And the results of Saturday’s drawing — that about 48 percent were duplicates — actually fit with what about experts would expect if every number combination was selected at random.

Victor Matheson, professor of economics and accounting at the College of the Holy Cross, MIT mathematics professor Tanya Khovanova, and University of Buffalo statistician Jeffrey Miecznikowski all said that if every combination played in Saturday’s drawing was chosen at random, about 45 percent of the tickets would have matched at least one other ticket already in play.

“It’s very likely to have that percentage of replicates,” said Miecznikowski. “It doesn’t seem that players’ bias in picking numbers has a large effect. I’m not sure picking dates and other things is really as big of a bias as we thought.”

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Those machine-generated Quick Picks don’t prevent duplicates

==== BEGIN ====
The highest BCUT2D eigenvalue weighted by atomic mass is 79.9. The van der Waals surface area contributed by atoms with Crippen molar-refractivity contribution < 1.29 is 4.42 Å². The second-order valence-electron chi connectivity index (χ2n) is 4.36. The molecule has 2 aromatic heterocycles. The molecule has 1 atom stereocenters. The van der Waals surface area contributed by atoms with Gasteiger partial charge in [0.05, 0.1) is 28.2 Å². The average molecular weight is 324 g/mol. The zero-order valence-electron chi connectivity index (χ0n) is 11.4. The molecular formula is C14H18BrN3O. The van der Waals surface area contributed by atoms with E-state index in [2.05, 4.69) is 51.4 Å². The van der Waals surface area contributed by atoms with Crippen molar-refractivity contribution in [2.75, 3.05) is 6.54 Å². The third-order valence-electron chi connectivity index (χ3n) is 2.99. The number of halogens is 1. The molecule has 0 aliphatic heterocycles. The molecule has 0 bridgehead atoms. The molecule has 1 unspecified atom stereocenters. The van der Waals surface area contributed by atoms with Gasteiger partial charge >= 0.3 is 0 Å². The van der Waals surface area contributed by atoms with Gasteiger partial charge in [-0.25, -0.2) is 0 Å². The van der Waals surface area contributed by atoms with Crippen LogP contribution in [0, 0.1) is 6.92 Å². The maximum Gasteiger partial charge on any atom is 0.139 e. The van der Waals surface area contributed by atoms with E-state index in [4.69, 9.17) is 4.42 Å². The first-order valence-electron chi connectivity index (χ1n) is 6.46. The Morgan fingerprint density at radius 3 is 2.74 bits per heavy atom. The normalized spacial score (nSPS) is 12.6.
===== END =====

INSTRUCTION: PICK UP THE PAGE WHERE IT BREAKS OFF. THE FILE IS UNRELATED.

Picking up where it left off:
When people opt for a Quick Pick, the machine-generated number combination can still be a duplicate.

“They are just random generators, which can very easily come up with the same numbers,” said Norfolk.

Kelly Cripe, a spokeswoman for the Texas Lottery Commission and for the Multi-State Lottery Association, which runs the Powerball game, said that Quick Picks, the random number generator that lottery each terminal uses, “has no memory of what it previously selected and that is why you could get the exact same Quick Pick numbers on the same ticket or numerous players could end up with the same identical set of Quick Pick numbers.”